Some of the most beloved 90s trends have made a loud reemergence into high fashion. Many of the industry’s top brands have incorporated metallic, sheer, chokers, overalls, sneakers, baggier jeans and cinched pants into their lines. The past few seasons reintroduction of 90s motifs has paralleled an appropriation of urban, hip-hop fashion as well. Brands like Chanel have incorporated stereotypically black hairstyles, inciting uproar on the internet.
While the 90s revival brought back color blocking, jellies, and cropped shirts into high end, avant-garde stores like Opening Ceremony and Barneys, designers capitalizing on nostalgia have erroneously misused urban trends, once deemed “ghetto” and low class, and marketed them to affluent white buyers. This is done without crediting the source of the trends and disregarding the associated human experiences of the groups who originally sported the look. After decades of ripping apart trends like baby hairs, braids, bandanas and athletic wear, designers and retailers are exploiting these styles and rebranding them as edgy and desirable.
Put another culture’s style on a model or celebrity, rebrand it as bold or edgy, and suddenly it receives attention and is viewed as innovation. The juxtaposition is ironic and offensive since these people would never normally sport this kind of look—because on a black person it is deemed “ghetto”—but in these instances is it edgy or avant-garde because a white model is wearing it for shock value?
When overlapping cultures continually appropriate and use aspects of “others,” even with a lack of applicability to it, the historical and cultural importance of this aspect is diminished as it is used for entertainment.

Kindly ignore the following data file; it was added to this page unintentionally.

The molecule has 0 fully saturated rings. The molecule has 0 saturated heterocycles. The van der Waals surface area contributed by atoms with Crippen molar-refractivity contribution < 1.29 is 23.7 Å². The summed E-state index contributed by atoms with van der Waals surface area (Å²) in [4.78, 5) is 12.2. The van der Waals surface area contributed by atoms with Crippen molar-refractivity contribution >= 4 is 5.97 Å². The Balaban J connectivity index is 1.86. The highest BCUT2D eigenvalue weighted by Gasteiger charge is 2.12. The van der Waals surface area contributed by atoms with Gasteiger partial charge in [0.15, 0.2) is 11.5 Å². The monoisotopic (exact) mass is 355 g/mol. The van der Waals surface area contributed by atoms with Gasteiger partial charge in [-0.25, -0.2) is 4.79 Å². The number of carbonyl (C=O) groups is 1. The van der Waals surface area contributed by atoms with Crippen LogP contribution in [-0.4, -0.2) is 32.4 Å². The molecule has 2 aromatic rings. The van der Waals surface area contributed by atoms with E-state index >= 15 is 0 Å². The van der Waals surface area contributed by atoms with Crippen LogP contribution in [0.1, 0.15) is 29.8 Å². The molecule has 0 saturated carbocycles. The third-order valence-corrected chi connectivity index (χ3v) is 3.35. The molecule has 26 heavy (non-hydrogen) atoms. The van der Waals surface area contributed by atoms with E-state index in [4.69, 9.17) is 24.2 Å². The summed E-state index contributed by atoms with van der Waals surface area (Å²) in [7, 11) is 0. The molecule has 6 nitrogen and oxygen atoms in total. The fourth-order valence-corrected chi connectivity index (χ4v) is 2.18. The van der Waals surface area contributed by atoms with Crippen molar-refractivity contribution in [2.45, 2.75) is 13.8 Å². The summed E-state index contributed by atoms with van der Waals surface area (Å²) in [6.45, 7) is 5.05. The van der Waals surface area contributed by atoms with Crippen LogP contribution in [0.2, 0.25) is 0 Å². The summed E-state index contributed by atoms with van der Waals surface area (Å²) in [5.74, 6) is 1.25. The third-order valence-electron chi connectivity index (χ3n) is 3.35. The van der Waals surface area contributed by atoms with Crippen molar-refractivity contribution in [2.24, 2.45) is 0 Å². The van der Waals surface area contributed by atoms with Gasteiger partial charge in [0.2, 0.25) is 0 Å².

A recent Google Glasses advertisement with artist FKA Twigs, sporting the same baby hairs from the DKNY show, uses this aspect of hip-hop culture to market a nerdy, tech product to a young and hip buyer. DKNY rebranded gelled baby hairs—a hairstyle specific to black women—as Urban Fabulous Hair, after years of the media telling black women that white, straight hair was accepted as fabulous. Similarly, Chanel rebranded du-rags as Urban Tie Caps. While black men have been subject to profiling and stereotyping for wearing “Urban Tie Caps,” models can now sport du-rags and be a representation of high fashion. The egregious error here is disregarding the white privilege that enables an advantaged, historically oppressive culture to take integral parts of a culture—which they lessened—and wear it, completely out of context, for “art” and entertainment.
Music is an intersection of mass appropriation and influence, dictating what men and women should wear and what specific styles signify. The overwhelming negativity directed towards femininity encourages white men to adopt the attitude and dress of their African American counterparts because masculine trends like “swag” command respect. Especially in music, white artists, regardless of their upbringing, mimic the lifestyles of impoverished neighborhoods, surrounding themselves with black “friends,” setting music videos in spaces specific to “poor neighborhoods” or including boom boxes and chains.